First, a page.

an hour, does general express work, but does not load or unload the
                  truck. A, under B’s request and directions, loads the truck. A is the servant
                  of B for these purposes.
                 Primary Loyalty / Whose Business Test (Charles/ Cardozo)
                       Liability will remain with the general employer as long as the
                          borrowed servant is still “furthering the business” of the general
                          employer, even when he is working for someone else. We’ve not
                          going to assume a shift in loyalty just because he is working for
                          someone else.
                       “As long as the employee is furthering the business of his general
                          employer by the service rendered to another, there will be no
                          inference of a new relation unless command has been
                          surrendered, and no inference of its surrender from the mere fact
                          of the division.”
                 Spot Control Test (Nepstad)
                       We will assume that liability attaches to the special employer if
                          the special employer is in control of the particular action that the
                          borrowed servant is undertaking.
                       Which employer had the right to control the particular act giving
                          rise to the injury?
                       Orders of the borrowing employer must be commands and not
                          requests if the worker is to be found to be a loaned servant.
                 About half of jurisdictions use Primary Loyalty, and half use Spot Control.
                 Dual Liability (Gordon)
                       Some courts will hold both the special and general employer joint
                          and severally liable and let them fight out liability in subsequent
                       But this is not common. For one thing, it doesn’t solve the
                          question of liability, it just pushes it off.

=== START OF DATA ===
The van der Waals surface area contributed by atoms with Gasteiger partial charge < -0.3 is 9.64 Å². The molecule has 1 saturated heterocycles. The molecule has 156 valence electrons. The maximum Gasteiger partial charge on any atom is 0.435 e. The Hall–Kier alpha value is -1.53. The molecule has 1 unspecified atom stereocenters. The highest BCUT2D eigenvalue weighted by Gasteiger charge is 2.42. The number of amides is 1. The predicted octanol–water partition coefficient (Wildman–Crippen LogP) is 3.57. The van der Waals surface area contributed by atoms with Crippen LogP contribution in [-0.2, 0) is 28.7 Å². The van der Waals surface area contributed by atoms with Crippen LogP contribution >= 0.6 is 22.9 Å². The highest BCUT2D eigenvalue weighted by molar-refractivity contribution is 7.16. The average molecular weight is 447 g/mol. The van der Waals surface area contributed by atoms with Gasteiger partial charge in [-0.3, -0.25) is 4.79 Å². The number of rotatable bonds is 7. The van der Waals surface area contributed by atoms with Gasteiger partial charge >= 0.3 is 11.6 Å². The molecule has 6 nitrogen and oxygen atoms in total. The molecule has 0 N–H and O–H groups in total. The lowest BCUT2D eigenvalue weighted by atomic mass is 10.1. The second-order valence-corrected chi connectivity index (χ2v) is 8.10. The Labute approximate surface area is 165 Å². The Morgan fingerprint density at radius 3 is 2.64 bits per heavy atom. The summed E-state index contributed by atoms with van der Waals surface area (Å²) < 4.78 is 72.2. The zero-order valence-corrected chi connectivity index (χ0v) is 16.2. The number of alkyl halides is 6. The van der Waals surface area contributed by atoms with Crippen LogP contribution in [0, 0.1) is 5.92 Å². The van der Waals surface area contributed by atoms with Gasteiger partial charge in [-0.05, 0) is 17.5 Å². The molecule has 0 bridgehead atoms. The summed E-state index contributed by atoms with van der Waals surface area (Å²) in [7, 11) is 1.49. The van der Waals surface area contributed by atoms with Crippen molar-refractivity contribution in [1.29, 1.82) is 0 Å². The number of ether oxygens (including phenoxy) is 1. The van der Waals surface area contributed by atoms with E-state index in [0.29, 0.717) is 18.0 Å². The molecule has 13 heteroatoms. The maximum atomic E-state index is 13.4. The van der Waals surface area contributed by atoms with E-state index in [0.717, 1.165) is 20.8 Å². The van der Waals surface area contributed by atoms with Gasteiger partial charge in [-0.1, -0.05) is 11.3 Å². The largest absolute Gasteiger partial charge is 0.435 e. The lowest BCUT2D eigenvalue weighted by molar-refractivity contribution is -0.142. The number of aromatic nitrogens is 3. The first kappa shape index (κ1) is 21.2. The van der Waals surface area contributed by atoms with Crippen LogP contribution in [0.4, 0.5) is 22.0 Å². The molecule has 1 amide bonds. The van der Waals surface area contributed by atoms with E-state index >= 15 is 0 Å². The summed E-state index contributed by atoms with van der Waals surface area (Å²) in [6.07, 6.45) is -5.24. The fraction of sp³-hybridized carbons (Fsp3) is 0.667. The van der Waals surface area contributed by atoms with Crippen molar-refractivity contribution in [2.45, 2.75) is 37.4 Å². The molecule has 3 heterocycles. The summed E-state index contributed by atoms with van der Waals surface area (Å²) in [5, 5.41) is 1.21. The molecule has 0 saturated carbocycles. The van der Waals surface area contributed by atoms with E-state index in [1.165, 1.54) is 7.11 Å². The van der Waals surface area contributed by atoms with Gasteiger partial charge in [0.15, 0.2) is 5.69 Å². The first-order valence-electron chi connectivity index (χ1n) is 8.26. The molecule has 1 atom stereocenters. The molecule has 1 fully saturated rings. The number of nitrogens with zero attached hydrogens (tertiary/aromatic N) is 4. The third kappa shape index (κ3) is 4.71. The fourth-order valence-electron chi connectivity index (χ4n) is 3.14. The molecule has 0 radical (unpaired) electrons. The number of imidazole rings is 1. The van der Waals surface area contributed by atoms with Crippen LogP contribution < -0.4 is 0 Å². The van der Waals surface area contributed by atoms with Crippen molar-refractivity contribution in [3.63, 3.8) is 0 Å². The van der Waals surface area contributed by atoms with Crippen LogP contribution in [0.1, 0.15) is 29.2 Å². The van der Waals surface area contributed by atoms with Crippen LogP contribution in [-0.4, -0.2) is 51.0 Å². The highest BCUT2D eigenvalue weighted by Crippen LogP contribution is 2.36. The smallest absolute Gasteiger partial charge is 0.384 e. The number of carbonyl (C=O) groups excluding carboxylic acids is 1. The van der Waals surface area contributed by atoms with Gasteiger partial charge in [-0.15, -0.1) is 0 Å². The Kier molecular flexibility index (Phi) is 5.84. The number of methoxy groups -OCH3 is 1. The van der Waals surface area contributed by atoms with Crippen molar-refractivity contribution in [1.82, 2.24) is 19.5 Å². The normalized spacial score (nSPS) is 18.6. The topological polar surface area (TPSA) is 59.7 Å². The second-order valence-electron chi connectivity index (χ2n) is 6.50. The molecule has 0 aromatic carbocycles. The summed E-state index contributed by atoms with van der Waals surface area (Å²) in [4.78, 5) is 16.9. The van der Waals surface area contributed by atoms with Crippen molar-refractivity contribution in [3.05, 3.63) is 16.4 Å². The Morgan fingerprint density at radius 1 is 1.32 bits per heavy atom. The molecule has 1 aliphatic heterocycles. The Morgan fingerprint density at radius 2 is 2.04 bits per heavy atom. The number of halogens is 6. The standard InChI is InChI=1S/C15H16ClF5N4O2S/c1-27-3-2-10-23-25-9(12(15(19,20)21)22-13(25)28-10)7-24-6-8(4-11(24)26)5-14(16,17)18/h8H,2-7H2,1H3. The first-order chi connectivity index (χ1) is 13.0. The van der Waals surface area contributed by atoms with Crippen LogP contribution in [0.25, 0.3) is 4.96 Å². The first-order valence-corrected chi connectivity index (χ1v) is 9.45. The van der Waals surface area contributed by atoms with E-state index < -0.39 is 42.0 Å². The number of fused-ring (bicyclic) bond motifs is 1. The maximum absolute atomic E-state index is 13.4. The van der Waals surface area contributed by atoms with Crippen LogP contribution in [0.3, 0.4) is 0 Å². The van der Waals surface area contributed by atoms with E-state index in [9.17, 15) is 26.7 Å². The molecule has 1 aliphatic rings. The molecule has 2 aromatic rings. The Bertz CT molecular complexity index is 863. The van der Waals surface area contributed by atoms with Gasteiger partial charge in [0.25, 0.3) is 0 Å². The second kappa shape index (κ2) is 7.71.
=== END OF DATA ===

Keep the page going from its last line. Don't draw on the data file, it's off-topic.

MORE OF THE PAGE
   Captain of the Ship Doctrine (Medical Field)
                       Doctors are held by some courts to be vicariously liable for the
                          torts of their nurses. “All become employees of the captain of the
                       This isn’t widespread either – for one thing, it was initially brought
                          in under a “deep pocket” concern because hospitals couldn’t be
                          sued, but this is no longer the case.
                       Plus, captain of real ships were never vicariously liable for the
                          torts of their crews!
-   Charles v. Barrett (NY App. 1922)
       o Steinhauser was in the trucking business. He supplied Adam Express, defendant,
         with a motor van and chauffer. The defendant unloaded and loaded the truck.
       o The truck was unsupervised / directed by Adams between loading and
       o Court dismisses the suit against Adams when the truck, between loads, stuck and
         killed plaintiff’s son. Steinhauser, the general employer, is liable, under the
         Primary Loyalty test.
-   Nepstad v. Lambert (Minn. 1951)
       o Plaintiff was a laborer working for a general contractor, was injured by a
         negligently operated crane.
       o Lambert, defendant, owned a company which rented the crane and the operator
         to the general contractor.
       o Trial court found that Lambert was liable under the theory that the operator of
         the crane was not a borrowed servant.
       o On appeal, this finding was reversed. The operator was a loaned servant as a
         matter of law. They adopt the “spot control” test. Liability attaches to the
         employer who was controlling the actions of the borrowed servant at the time of
         the tort.
-   Carriage Cases
       o Where a person hires an automobile and driver and designates the destination,